I am going away on the Continent for a while—for three months,
I believe—and I am going to let my house to a gentleman who does
not want the use of my brougham. My horse is nearly as old, I fancy,
as your Diamond, but I don't want to part with him, and I don't
want him to be idle; for nobody, as you say, ought to be idle;
but neither do I want him to be worked very hard. Now, it has come
into my head that perhaps your father would take charge of him,
and work him under certain conditions."
"My father will do what's right," said Diamond. "I'm sure of that."
"Well, so I think. Will you ask him when he comes home to call
and have a little chat with me—to-day, some time?"
"He must have his dinner first," said Diamond. "No, he's got
his dinner with him to-day. It must be after he's had his tea."
"Of course, of course. Any time will do. I shall be at home
"Very well, sir. I will tell him. You may be sure he will come.
My father thinks you a very kind gentleman, and I know he is right,
for I know your very own self, sir."
Mr. Raymond smiled, and as they had now reached his door,
they parted, and Diamond went home. As soon as his father entered
the house, Diamond gave
 him Mr. Raymond's message, and recounted
the conversation that had preceded it. His father said little,
but took thought-sauce to his bread and butter, and as soon as he
had finished his meal, rose, saying:
"I will go to your friend directly, Diamond. It would be a grand thing
to get a little more money. We do want it." Diamond accompanied
his father to Mr. Raymond's door, and there left him.
He was shown at once into Mr. Raymond's study, where he gazed with
some wonder at the multitude of books on the walls, and thought
what a learned man Mr. Raymond must be.
Presently Mr. Raymond entered, and after saying much the same
about his old horse, made the following distinct proposal—one not over-advantageous to Diamond's father, but for which he
had reasons—namely, that Joseph should have the use of Mr. Raymond's
horse while he was away, on condition that he never worked him
more than six hours a day, and fed him well, and that, besides,
he should take Nanny home as soon as she was able to leave
the hospital, and provide for her as one of his own children,
neither better nor worse—so long, that is, as he had the horse.
Diamond's father could not help thinking it a pretty close bargain.
He should have both the girl and the horse to feed, and only six hours'
work out of the horse.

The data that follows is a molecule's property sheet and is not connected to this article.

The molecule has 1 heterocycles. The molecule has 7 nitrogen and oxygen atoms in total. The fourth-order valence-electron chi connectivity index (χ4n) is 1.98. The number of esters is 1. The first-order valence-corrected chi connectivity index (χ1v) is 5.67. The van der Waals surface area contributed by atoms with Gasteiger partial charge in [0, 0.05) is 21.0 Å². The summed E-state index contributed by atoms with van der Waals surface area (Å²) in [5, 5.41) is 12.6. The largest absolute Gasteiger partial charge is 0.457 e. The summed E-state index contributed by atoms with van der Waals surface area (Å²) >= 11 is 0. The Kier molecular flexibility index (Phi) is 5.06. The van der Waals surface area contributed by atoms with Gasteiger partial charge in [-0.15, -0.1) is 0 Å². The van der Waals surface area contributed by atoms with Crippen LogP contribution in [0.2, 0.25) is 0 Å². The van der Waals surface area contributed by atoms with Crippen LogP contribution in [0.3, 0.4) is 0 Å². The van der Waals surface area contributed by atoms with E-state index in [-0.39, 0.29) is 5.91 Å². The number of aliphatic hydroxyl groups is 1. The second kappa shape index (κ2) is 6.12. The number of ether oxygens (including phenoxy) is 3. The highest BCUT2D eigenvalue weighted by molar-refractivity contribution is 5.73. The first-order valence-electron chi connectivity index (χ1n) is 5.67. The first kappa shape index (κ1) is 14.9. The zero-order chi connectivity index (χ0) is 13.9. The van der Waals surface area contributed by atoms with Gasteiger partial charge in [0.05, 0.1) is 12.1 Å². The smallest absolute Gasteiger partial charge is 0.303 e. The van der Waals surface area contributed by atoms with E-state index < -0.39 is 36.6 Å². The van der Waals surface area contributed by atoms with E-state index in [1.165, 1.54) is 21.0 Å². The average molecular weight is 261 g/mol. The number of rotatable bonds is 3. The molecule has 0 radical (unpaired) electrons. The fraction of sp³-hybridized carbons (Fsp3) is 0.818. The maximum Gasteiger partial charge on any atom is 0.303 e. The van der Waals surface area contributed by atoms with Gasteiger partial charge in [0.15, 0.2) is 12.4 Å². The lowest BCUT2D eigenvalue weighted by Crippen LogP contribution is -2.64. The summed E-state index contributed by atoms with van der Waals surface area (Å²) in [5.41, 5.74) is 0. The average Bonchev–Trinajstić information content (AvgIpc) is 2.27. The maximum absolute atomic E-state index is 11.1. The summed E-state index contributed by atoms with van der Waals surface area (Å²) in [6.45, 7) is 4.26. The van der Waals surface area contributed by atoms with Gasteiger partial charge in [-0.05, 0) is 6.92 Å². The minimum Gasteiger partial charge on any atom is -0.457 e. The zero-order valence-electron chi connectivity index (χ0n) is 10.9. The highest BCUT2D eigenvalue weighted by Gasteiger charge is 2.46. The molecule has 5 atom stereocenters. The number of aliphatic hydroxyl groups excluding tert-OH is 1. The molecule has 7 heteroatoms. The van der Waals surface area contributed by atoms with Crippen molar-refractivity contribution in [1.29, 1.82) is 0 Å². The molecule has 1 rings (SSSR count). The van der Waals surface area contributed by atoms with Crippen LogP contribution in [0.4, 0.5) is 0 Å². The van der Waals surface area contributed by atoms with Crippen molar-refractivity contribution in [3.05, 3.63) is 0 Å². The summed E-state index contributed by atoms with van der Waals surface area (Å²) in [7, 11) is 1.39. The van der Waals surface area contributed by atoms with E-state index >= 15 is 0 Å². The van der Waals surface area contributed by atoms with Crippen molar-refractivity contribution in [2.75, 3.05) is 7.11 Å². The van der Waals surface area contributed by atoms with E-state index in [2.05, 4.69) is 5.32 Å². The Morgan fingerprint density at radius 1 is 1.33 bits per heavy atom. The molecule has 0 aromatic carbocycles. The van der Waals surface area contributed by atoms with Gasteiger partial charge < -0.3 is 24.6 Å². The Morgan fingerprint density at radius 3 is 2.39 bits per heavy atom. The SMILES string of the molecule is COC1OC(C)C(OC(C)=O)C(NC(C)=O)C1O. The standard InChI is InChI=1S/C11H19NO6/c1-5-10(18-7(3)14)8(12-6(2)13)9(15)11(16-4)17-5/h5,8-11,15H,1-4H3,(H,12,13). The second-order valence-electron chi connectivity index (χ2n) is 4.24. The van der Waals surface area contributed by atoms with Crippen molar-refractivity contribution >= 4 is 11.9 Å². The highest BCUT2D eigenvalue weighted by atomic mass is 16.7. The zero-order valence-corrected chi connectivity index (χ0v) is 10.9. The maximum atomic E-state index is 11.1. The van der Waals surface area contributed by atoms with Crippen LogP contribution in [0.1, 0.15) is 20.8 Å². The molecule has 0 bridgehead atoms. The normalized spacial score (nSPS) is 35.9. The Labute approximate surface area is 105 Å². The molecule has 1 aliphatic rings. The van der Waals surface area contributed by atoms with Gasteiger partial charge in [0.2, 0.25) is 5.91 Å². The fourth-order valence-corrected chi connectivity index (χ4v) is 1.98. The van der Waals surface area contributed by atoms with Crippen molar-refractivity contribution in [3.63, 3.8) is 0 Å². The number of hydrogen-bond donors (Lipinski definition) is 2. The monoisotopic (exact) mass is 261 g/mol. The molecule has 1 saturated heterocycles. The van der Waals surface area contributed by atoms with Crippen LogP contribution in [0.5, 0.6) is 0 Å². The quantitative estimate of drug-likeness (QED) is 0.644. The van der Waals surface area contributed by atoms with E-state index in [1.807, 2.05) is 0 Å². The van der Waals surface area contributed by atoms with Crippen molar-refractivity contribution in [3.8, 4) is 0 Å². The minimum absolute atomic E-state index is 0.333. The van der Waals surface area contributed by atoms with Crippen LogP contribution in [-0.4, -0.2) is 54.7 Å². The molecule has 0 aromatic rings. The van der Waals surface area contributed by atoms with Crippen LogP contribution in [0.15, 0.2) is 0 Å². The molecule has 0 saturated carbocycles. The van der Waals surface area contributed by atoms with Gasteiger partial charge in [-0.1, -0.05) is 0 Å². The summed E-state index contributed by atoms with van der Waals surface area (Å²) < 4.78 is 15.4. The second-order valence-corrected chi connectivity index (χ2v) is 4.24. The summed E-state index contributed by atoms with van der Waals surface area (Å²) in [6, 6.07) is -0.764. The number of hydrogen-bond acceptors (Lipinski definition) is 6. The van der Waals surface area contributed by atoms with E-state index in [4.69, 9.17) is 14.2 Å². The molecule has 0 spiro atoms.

"It will save your own horse," said Mr. Raymond.
"That is true," answered Joseph; "but all I can get by my own horse
is only enough to keep us,
 and if I save him and feed your horse
and the girl—don't you see, sir?"
"Well, you can go home and think about it, and let me know
by the end of the week. I am in no hurry before then."
So Joseph went home and recounted the proposal to his wife,
adding that he did not think there was much advantage to be got
out of it.
"Not much that way, husband," said Diamond's mother; "but there
would be an advantage, and what matter who gets it!"
"I don't see it," answered her husband. "Mr. Raymond is a gentleman
of property, and I don't discover any much good in helping him to save
a little more. He won't easily get one to make such a bargain, and I
don't mean he shall get me. It would be a loss rather than a gain—I do think—at least if I took less work out of our own horse."
"One hour would make a difference to old Diamond. But that's
not the main point. You must think what an advantage it would
be to the poor girl that hasn't a home to go to!"
"She is one of Diamond's friends," thought his father.
"I could be kind to her, you know," the mother went on, "and teach
her housework, and how to handle a baby; and, besides, she would
help me, and I should be the stronger for it, and able to do an odd
bit of charing now and then, when I got the chance."
"I won't hear of that," said her husband. "Have the girl by all means.
I'm ashamed I did not think
 of both sides of the thing at once.
I wonder if the horse is a great eater. To be sure, if I gave Diamond
two hours' additional rest, it would be all the better for the old bones
of him, and there would be four hours extra out of the other horse.
That would give Diamond something to do every day. He could drive
old Diamond after dinner, and I could take the other horse out for
six hours after tea, or in the morning, as I found best. It might
pay for the keep of both of them,—that is, if I had good luck.
I should like to oblige Mr. Raymond, though he be rather hard,
for he has been very kind to our Diamond, wife. Hasn't he now?"
"He has indeed, Joseph," said his wife, and there the conversation ended.
Diamond's father went the very next day to Mr. Raymond, and accepted
his proposal; so that the week after having got another stall in
the same stable, he had two horses instead of one. Oddly enough,
the name of the new horse was Ruby, for he was a very red chestnut.
Diamond's name came from a white lozenge on his forehead.
Young Diamond said they were rich now, with such a big diamond and
such a big ruby.